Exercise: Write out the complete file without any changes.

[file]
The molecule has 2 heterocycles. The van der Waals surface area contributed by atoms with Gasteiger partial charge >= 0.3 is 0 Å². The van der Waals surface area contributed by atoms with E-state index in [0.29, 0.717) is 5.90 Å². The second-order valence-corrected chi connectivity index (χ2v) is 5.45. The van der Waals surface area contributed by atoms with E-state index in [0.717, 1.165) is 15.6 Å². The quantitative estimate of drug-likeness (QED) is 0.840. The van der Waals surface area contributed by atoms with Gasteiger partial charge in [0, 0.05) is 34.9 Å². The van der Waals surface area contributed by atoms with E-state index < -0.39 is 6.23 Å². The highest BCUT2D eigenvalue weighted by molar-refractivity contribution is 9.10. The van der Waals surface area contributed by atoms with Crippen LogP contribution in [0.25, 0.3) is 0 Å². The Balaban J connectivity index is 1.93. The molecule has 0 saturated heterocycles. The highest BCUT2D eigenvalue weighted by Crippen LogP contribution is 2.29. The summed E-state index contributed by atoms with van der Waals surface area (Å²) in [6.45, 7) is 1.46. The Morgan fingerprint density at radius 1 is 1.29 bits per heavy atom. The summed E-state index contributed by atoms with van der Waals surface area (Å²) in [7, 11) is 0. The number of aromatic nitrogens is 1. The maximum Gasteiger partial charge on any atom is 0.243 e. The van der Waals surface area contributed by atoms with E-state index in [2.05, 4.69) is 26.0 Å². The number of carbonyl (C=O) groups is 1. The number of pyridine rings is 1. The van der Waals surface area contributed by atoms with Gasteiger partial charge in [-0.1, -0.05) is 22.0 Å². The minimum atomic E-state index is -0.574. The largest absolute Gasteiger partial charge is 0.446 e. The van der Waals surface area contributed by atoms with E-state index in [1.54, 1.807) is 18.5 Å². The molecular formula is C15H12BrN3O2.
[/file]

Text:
The molecule has 2 heterocycles. The van der Waals surface area contributed by atoms with Gasteiger partial charge >= 0.3 is 0 Å². The van der Waals surface area contributed by atoms with E-state index in [0.29, 0.717) is 5.90 Å². The second-order valence-corrected chi connectivity index (χ2v) is 5.45. The van der Waals surface area contributed by atoms with E-state index in [0.717, 1.165) is 15.6 Å². The quantitative estimate of drug-likeness (QED) is 0.840. The van der Waals surface area contributed by atoms with Gasteiger partial charge in [0, 0.05) is 34.9 Å². The van der Waals surface area contributed by atoms with E-state index < -0.39 is 6.23 Å². The highest BCUT2D eigenvalue weighted by molar-refractivity contribution is 9.10. The van der Waals surface area contributed by atoms with Crippen LogP contribution in [0.25, 0.3) is 0 Å². The Balaban J connectivity index is 1.93. The molecule has 0 saturated heterocycles. The highest BCUT2D eigenvalue weighted by Crippen LogP contribution is 2.29. The summed E-state index contributed by atoms with van der Waals surface area (Å²) in [6.45, 7) is 1.46. The Morgan fingerprint density at radius 1 is 1.29 bits per heavy atom. The summed E-state index contributed by atoms with van der Waals surface area (Å²) in [7, 11) is 0. The number of aromatic nitrogens is 1. The maximum Gasteiger partial charge on any atom is 0.243 e. The van der Waals surface area contributed by atoms with E-state index in [2.05, 4.69) is 26.0 Å². The number of carbonyl (C=O) groups is 1. The number of pyridine rings is 1. The van der Waals surface area contributed by atoms with Gasteiger partial charge in [-0.1, -0.05) is 22.0 Å². The minimum atomic E-state index is -0.574. The largest absolute Gasteiger partial charge is 0.446 e. The van der Waals surface area contributed by atoms with E-state index in [1.54, 1.807) is 18.5 Å². The molecular formula is C15H12BrN3O2.